We cannot look away. We cannot remain indifferent. We cannot be silent.

We must expose and confront the deep, pervasive, systemic issues that continue to fuel one tragedy after another. We must work together to bring real change. As academic units and programs of the university founded on principles of social justice and human rights we reaffirm our commitment to educating the next generation of healers and freedom fighters. The vision of change, which this crisis on top of a catastrophic pandemic calls for, is a broad, systemic, and intergenerational strategy. We recognize that broad societal change cannot be legislated alone, but must be cultivated community by community, day by day. To that end, we reaffirm our commitment to creating communities of accountability; implementing actions that dismantle the status quo of white supremacy; and amplifying the voices and experiences of people of color.

As a first step, we encourage you to join us in programs that will bring communities into conversation including tonight’s AACC Town Hall Meeting, presented by The H. Fred Simons African American Cultural Center:

The COVID-19 Pandemic and Racism in the African-American Community, Thursday, June 4, at 6 PM, (This event has already passed)

We also encourage you to read the public statement on anti-black violence from the Africana Studies Institute:

We stand together with communities of color across the country as they yet again are subject to pain and suffering at the hands of a racist and unjust system. We support our students, from the African American, Asian American, Puerto Rican and Latin American, Women’s and Rainbow Centers, and Native American Cultural Programs, and all who are struggling to demand recognition of their rights and transformation of the conditions in which they live. We are not silent. We are not indifferent. We are implicated and, therefore, responsible. We will not stand idly by while the blood of our community members cries from the ground.

“Justice is not a natural part of the lifecycle of the United States, nor is it a product of evolution; it is always the outcome of struggle.”

― Keeanga-Yamahtta Taylor, From #BlackLivesMatter To Black Liberation

You are not alone. We are with you.

In solidarity,

African American Cultural Center

Africana Studies Institute

American Studies Program

Asian American Cultural Center

Asian and Asian American Studies Institute

Center for Judaic Studies and Contemporary Jewish Life

El Instituto (Institute of Latina/o, Caribbean, and Latin American Studies)

Human Rights Institute

Puerto Rican/Latin American Cultural Center

Rainbow Center

Thomas J. Dodd Research Center

Women’s Center

Women’s, Gender & Sexuality Studies Program

WGSS 1105 Warscapes Corona Notebook

Hello UConn!

Director Sherry Zane got her WGSS 1105 class featured on the Warscapes website, as a part of their Corona Notebook series. The article features a description of the class, as well as an extra credit assignment that her students did in a video compilation. Embedded below is the video mentioned, and the link to the article will be here:

2020 SLA Outstanding Graduate/Teaching Award

Hello UCONN Community!


We in WGSS would like to congratulate Ruth Yuste-Alonso, one of our Graduate Assistants, in receiving the 2020 SLA Outstanding Graduate/Teaching Award! As written on the SLA Website:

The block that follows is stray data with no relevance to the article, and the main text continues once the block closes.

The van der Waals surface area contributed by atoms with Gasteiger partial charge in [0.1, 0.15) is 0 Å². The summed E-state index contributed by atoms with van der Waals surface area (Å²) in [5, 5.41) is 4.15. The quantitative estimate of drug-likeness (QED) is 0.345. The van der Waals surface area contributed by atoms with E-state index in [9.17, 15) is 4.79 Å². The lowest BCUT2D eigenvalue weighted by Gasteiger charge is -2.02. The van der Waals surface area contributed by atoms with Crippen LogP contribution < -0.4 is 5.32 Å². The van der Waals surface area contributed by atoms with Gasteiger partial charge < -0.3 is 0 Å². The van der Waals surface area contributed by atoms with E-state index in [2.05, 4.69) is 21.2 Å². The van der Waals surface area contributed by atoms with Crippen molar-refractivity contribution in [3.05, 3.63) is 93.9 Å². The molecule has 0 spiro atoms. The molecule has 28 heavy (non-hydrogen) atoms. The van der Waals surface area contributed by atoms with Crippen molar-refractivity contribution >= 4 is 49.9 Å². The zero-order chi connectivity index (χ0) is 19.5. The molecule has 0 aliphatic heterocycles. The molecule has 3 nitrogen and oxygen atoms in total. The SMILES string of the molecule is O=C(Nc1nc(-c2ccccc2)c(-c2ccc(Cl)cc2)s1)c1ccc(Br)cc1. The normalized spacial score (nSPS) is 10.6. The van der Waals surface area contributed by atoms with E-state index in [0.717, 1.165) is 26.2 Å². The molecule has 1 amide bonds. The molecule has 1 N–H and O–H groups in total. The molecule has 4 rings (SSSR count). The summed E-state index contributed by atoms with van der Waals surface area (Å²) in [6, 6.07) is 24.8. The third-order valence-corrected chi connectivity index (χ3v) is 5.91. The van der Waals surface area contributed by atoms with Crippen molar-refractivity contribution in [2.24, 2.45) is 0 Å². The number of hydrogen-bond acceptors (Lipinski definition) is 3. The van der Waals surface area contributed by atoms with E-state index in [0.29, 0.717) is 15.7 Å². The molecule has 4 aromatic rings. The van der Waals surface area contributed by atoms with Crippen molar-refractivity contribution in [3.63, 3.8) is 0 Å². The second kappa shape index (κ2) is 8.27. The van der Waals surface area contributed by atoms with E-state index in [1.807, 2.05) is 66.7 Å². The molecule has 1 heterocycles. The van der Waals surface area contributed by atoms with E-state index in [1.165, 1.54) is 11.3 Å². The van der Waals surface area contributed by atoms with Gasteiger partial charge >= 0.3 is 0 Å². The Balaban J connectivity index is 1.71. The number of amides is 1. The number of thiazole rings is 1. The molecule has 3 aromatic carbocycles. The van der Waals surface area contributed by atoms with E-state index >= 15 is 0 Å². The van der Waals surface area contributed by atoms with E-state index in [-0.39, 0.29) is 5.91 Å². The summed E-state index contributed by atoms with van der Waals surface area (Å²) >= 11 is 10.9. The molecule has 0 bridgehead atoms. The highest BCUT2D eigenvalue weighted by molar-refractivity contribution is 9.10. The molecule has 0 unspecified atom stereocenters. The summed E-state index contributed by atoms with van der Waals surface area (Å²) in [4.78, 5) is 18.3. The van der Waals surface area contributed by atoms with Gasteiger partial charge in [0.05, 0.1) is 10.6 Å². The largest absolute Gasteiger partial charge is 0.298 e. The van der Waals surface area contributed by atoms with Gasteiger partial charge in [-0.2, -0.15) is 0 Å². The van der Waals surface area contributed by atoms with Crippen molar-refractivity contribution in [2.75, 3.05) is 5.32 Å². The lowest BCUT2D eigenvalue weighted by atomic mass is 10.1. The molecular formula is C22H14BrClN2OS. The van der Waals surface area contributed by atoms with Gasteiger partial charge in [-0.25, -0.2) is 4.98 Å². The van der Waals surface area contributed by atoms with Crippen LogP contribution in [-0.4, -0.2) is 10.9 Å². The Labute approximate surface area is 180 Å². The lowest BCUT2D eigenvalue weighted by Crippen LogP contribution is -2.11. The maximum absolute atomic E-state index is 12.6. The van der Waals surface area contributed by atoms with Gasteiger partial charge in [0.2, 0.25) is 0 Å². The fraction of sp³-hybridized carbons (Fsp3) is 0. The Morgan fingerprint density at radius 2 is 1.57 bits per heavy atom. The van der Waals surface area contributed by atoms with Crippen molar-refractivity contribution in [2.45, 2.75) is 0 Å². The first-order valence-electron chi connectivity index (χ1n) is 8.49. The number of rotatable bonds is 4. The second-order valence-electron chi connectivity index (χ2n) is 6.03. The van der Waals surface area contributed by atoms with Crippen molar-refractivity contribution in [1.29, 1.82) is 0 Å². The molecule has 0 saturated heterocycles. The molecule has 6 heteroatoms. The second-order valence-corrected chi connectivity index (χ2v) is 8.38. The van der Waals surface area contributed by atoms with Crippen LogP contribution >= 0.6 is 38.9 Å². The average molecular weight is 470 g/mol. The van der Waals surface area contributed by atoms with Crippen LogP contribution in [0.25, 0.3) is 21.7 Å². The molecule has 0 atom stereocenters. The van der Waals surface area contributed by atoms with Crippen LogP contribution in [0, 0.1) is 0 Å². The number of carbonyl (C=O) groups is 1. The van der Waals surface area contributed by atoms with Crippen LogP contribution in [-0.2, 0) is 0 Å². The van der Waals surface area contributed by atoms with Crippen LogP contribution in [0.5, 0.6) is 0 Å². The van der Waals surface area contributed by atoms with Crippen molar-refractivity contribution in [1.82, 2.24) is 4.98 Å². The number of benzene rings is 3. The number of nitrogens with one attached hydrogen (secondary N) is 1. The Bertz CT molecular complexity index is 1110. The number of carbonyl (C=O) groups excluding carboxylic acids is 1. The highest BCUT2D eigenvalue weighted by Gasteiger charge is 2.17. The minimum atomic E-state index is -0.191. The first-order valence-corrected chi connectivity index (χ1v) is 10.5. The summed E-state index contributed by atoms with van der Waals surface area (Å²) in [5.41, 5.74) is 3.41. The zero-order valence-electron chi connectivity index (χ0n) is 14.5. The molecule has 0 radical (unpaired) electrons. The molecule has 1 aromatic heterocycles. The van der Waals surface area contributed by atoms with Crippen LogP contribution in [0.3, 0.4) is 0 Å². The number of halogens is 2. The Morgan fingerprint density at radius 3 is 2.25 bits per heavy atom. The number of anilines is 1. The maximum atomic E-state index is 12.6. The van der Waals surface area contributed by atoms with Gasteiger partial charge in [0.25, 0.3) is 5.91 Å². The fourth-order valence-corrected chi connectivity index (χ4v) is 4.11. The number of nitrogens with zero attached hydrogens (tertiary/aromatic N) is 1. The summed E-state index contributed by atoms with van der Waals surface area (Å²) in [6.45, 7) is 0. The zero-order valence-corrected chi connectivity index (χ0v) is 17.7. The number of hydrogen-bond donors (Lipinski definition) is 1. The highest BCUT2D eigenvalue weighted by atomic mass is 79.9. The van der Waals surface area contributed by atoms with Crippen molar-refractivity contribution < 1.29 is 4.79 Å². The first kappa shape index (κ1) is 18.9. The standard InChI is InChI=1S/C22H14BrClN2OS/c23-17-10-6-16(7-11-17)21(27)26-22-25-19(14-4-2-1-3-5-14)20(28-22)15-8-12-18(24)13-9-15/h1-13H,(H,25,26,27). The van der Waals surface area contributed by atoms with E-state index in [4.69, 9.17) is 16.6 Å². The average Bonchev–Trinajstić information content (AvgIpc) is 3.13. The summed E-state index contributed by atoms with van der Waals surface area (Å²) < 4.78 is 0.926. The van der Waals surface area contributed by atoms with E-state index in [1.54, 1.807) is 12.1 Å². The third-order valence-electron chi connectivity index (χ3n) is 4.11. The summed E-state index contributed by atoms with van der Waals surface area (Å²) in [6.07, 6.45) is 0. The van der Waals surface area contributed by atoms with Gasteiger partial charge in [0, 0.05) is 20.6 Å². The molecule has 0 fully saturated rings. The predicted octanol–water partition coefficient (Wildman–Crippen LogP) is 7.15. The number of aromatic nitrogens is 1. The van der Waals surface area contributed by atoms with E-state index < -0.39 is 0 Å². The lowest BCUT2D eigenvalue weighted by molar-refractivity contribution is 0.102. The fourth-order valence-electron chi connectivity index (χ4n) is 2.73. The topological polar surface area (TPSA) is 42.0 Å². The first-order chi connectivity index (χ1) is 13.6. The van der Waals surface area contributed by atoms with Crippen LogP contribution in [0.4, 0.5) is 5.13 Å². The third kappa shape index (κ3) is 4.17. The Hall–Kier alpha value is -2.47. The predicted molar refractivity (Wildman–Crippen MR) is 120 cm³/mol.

“Ruth studies Literatures, Cultures, and Languages, and teaches in the Women’s, Gender and Sexualities program (WGSS). She strives to implement the best teaching practices to generate student success and maximize learning outcomes for her students. Ruth goes out of her way to find diverse and representative teaching materials. She makes it a priority to learn about her students and takes the initiative to find activities and opportunities related to their passions. Ruth demonstrates a complete dedication to excellence in her teaching and a total commitment to the needs of her students.”


Again, we congratulate Ruth in her excellent work, and you can read about the other rewards here:

100 Years of Women Scholarship Award

Hello UCONN!Portrait of Shamayeta Bhattacharya

We in the WGSS Program would love to congratulate Shamayeta Bhattacharya, a graduate student assistant in our program, as well as the Department of Geography, in her achievements of receiving the 100 Years of Women Scholarship Award! The 100 Years of Women Scholarship fund was established in 1992 to honor a current UConn student or high school senior planning to enroll at UConn who, as a role model and advocate, has advanced the status and contributions of women in society. Among the applications received this year, Shamayeta was selected for this award in recognition of her outstanding academic achievements, dedicated service, and significant contributions to the advancement of women in society. Below you will see an excerpt of her work and research:

“In India Hijra, Kothi and Transgenders (HKT) individuals are historically deprived of their basic rights, self-dignity, bodily autonomy, and healthcare, leading to an enormous proportion of unmet healthcare needs. My research focus on healthcare accessibility, mental and physical health, and the impact of the transgender community’s activity space on their health. My research broadly focuses on the health condition of the HKT community of the global south. I use participatory mapping, GIS and statistical analysis as my primary research tools.” She wrote to us, “My research is a form of scholarly activism voicing the unmet healthcare need of the HKT community. In the future, I want to incorporate my research to advocate for policy change to improve trans-health globally.”

Again, congratulations to Shamayeta Bhattacharya for her achievements!


Read about the award mentioned here: